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Setting the Clock on Linux

By William Park


There are 3 protocols dealing with time: NTP (port 123), Time (port 37), and Daytime (port 13). If you're connecting to the Internet periodically, then synchronizing your clock when you dial up or from crontab is good enough. This applies also to most Linux machines at home or at work, even if they are connected all the time. Here is a short tutorial on how to set your clock using these 3 protocols.

First, you need reference servers to obtain the time from. In Canada,

and in the US, where the number after NTP indicates stratum level of server. Primary NTP (stratum 1) servers are reserved for secondary (stratum 2) NTP servers and should not be used by end users. Of course, you should try to use servers close to you.

The time you see displayed is the CMOS clock time corrected by the drift in /etc/adjtime, so

    hwclock --adjust
    hwclock --hctosys
should be done at boot. Once running, the system clock can be set by any one of the four following methods:
  1. NTP (port 123)
        ntpdate time.nrc.ca time.apple.com time.windows.com
  2. Time (port 37)
        netdate time.nrc.ca time.nist.gov time-nw.nist.gov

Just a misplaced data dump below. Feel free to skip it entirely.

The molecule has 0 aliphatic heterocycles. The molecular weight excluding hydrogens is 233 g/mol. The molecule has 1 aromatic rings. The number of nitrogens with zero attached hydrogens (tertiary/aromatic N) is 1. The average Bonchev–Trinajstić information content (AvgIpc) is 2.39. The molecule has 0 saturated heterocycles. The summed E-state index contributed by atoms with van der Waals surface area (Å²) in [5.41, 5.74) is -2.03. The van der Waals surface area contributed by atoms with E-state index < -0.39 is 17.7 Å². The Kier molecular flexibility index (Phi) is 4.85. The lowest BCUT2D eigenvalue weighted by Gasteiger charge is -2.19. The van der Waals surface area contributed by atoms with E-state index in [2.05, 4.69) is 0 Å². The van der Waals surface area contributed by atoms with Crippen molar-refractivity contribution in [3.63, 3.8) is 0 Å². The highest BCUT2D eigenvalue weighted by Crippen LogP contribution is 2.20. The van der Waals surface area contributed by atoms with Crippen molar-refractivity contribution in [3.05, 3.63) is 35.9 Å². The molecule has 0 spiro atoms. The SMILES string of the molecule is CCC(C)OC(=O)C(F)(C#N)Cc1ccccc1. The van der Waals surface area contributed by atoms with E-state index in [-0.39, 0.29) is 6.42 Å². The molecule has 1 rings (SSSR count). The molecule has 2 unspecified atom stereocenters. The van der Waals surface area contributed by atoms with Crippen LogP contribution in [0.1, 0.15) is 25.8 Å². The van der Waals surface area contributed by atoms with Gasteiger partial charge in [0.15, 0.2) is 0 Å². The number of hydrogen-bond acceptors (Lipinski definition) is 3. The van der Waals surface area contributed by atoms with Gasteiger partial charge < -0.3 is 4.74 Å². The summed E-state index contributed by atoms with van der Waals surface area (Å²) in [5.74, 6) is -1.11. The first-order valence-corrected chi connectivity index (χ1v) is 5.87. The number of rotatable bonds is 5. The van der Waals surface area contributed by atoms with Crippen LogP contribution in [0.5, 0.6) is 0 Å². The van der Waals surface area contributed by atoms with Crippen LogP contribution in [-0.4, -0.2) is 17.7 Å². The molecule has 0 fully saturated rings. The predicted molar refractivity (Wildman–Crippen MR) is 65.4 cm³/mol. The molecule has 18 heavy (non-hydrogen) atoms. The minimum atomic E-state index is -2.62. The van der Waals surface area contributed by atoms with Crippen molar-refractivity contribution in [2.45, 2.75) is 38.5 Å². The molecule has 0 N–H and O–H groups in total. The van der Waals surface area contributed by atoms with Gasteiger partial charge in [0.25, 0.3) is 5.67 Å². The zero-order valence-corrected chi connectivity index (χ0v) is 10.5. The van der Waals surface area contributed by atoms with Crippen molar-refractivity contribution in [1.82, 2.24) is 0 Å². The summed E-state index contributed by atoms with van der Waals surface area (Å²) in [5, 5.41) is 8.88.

3. Daytime (port 13)
        set -- `nc time.nist.gov 13`
        date -u --set="$2 $3"
  4. Wall Clock
        date --set="16:24:30"
On shutdown, set the CMOS clock with
    hwclock --systohc
which will update /etc/adjtime.


You can wrap it up as /etc/rc.d/rc.clock, with something like

    #! /bin/sh

    [ -x /sbin/hwclock ] || exit 1

    case $1 in 
	    echo "Setting system time from hardware clock."
	    /sbin/hwclock --adjust
	    /sbin/hwclock --hctosys
	    echo "Saving system time to hardware clock."
	    /sbin/hwclock --systohc
	    /usr/sbin/ntpdate time.nrc.ca time.apple.com time.windows.com
	    echo "Usage: $0 {start|stop|sync}"
Then, you can call


[BIO] I learned Unix using the original Bourne shell. And, after my journey through language wilderness, I have come full-circle back to shell. Recently, I've been patching features into Bash, giving other scripting languages a run for their money. Slackware has been my primary distribution since the beginning, because I can type. In my toolbox, I have Vim, Bash, Mutt, Tin, TeX/LaTeX, Python, Awk, Sed. Even my shell command line is in Vi-mode.

Copyright © 2004, William Park. Released under the Open Publication license

Published in Issue 108 of Linux Gazette, November 2004

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